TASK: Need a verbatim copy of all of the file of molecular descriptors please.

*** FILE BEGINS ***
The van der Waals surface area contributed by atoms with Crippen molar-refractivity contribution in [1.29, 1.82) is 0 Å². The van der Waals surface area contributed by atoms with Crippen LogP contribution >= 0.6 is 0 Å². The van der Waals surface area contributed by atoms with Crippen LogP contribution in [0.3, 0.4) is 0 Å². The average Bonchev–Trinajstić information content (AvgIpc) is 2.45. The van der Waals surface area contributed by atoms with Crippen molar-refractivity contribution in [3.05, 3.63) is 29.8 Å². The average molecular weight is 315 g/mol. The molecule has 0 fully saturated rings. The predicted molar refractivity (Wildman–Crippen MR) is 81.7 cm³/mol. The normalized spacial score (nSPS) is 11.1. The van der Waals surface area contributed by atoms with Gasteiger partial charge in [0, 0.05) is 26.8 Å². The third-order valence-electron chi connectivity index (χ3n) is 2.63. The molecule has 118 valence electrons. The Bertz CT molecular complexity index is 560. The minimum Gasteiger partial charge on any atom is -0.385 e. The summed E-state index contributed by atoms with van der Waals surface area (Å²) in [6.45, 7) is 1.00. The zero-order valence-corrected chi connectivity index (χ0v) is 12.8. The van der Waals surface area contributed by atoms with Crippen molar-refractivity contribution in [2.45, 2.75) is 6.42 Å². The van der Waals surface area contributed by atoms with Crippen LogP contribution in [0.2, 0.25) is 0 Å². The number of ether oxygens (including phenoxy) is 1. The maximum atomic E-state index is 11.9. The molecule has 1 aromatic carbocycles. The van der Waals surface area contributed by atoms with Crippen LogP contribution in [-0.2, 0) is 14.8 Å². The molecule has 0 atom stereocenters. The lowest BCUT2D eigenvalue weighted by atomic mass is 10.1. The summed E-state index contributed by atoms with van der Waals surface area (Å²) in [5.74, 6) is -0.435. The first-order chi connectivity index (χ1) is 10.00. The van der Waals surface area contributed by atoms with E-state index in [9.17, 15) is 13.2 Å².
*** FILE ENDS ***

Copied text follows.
The van der Waals surface area contributed by atoms with Crippen molar-refractivity contribution in [1.29, 1.82) is 0 Å². The van der Waals surface area contributed by atoms with Crippen LogP contribution >= 0.6 is 0 Å². The van der Waals surface area contributed by atoms with Crippen LogP contribution in [0.3, 0.4) is 0 Å². The average Bonchev–Trinajstić information content (AvgIpc) is 2.45. The van der Waals surface area contributed by atoms with Crippen molar-refractivity contribution in [3.05, 3.63) is 29.8 Å². The average molecular weight is 315 g/mol. The molecule has 0 fully saturated rings. The predicted molar refractivity (Wildman–Crippen MR) is 81.7 cm³/mol. The normalized spacial score (nSPS) is 11.1. The van der Waals surface area contributed by atoms with Gasteiger partial charge in [0, 0.05) is 26.8 Å². The third-order valence-electron chi connectivity index (χ3n) is 2.63. The molecule has 118 valence electrons. The Bertz CT molecular complexity index is 560. The minimum Gasteiger partial charge on any atom is -0.385 e. The summed E-state index contributed by atoms with van der Waals surface area (Å²) in [6.45, 7) is 1.00. The zero-order valence-corrected chi connectivity index (χ0v) is 12.8. The van der Waals surface area contributed by atoms with Crippen molar-refractivity contribution in [2.45, 2.75) is 6.42 Å². The van der Waals surface area contributed by atoms with Crippen LogP contribution in [0.2, 0.25) is 0 Å². The number of ether oxygens (including phenoxy) is 1. The maximum atomic E-state index is 11.9. The molecule has 1 aromatic carbocycles. The van der Waals surface area contributed by atoms with Crippen LogP contribution in [-0.2, 0) is 14.8 Å². The molecule has 0 atom stereocenters. The lowest BCUT2D eigenvalue weighted by atomic mass is 10.1. The summed E-state index contributed by atoms with van der Waals surface area (Å²) in [5.74, 6) is -0.435. The first-order chi connectivity index (χ1) is 10.00. The van der Waals surface area contributed by atoms with E-state index in [9.17, 15) is 13.2 Å².